Tuesday, November 3, 2009

The Yankees and Taxing the Rich

I'm a big fan of political Catch-22s, and I think hatred of the Yankees' payroll is a big one.* For reference, the Yankees have had the highest yearly payroll in the game since 1996, and have been over $100M every year since 2001. They were the first team to crack $100M and $200M in yearly payroll. Generally, the angst over the Yankees payroll is overstated. Nine teams are over $100M in yearly payroll, and the two Los Angeles teams, two Chicago teams, the Mets, Boston and Detroit have been well up above $100M at various times. Anyway, there are many good defenses of the Yankees payroll, and that's not the point of this post.

*I'm from NY, but not a huge Yankees fan. I'm a Rockies fan. I'm only a Yankees fan in reflex to Boston fans, or those who rip on the Yankees for their payroll.

There are likely some conservative baseball fans who believe the Yankees' payroll is not good for baseball, but in general, it's hard to reconcile fiscally conservative principles with anti-Yankee payroll sentiment (operating within MLB is not the same as operating in a free market the parallel is not perfect). The major element of spending control in MLB are the luxury tax (in 2009, teams over $162M payed a 22.5-40% tax that was distributed to lower-revenue teams), and the most frequently proposed controls are a team salary cap and/or an individual salary cap.

Those are all forms of progressive taxation, and mostly don't mesh with fiscal conservatism. I'd guess that most people who advocate higher individual tax rates for the top income brackets or higher corporate tax rates would support the baseball luxury tax and would support a salary cap (not necessarily the other way around, since again, MLB is not a free market). The interesting thing is that in both of those cases, the total economic consequences end up hurting the interests that fiscal liberals want to help.

The ultimate result of higher individual income taxes is that high-income employees (who are generally the ones that set company rules and salaries) will freeze salary or limit raises for lower-income employees when their tax rates go up. This hugely affects minorities and young people, who depend on quick advancement through entry level jobs to higher salaries. The advancement may be there, but economic success will be limited. In sum, it will grow the wealth disparity in America.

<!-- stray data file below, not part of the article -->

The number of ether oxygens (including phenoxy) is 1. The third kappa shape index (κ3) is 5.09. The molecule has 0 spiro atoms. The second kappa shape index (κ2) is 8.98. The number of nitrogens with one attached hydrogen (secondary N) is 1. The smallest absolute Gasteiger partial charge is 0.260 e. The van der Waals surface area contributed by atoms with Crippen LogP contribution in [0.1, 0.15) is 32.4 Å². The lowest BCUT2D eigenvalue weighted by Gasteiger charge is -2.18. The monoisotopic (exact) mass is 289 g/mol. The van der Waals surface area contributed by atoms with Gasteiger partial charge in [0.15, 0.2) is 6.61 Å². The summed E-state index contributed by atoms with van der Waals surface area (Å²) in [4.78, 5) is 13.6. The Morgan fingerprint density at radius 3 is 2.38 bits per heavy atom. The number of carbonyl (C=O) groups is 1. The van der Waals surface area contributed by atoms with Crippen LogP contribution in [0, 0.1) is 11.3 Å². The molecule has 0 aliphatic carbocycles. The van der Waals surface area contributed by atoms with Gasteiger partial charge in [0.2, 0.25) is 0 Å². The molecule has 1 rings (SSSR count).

The result of higher corporate taxes will be higher prices for American consumers, again disproportionately hurting low-income people. They depend on greater purchasing power to improve their standard of living. Price inflation decreases that purchasing power.

In baseball, the result of a salary cap would be more money for team owners and less money for players. With a 162 game schedule, there is a lot of tv, stadium and merchandise revenue in baseball to be spread around to players and owners alike. With a salary cap, owners wouldn't have to spend as much to put a team on the field. Necessarily, players' salaries would be depressed. There's not even a guarantee of parity in the standings. Higher revenue teams will still be able to spend more money on scouting and front office talent. That will create a gap in results that cannot be overcome by salary caps. Even if parity is achieved, fiscal liberals generally don't like putting more money in owners' hands and less in employees' (the players).

Interestingly, what fiscal liberals might hate about the Yankees' free spending, they love about the federal government. Just as the Yankees going 9 years without winning a World Series (and 6-8 other teams spending over $100M on payroll) demonstrates that spending does not equal success, fiscal liberals are quick to ignore the lesson that outrageous federal spending does not translate into a better American economy.

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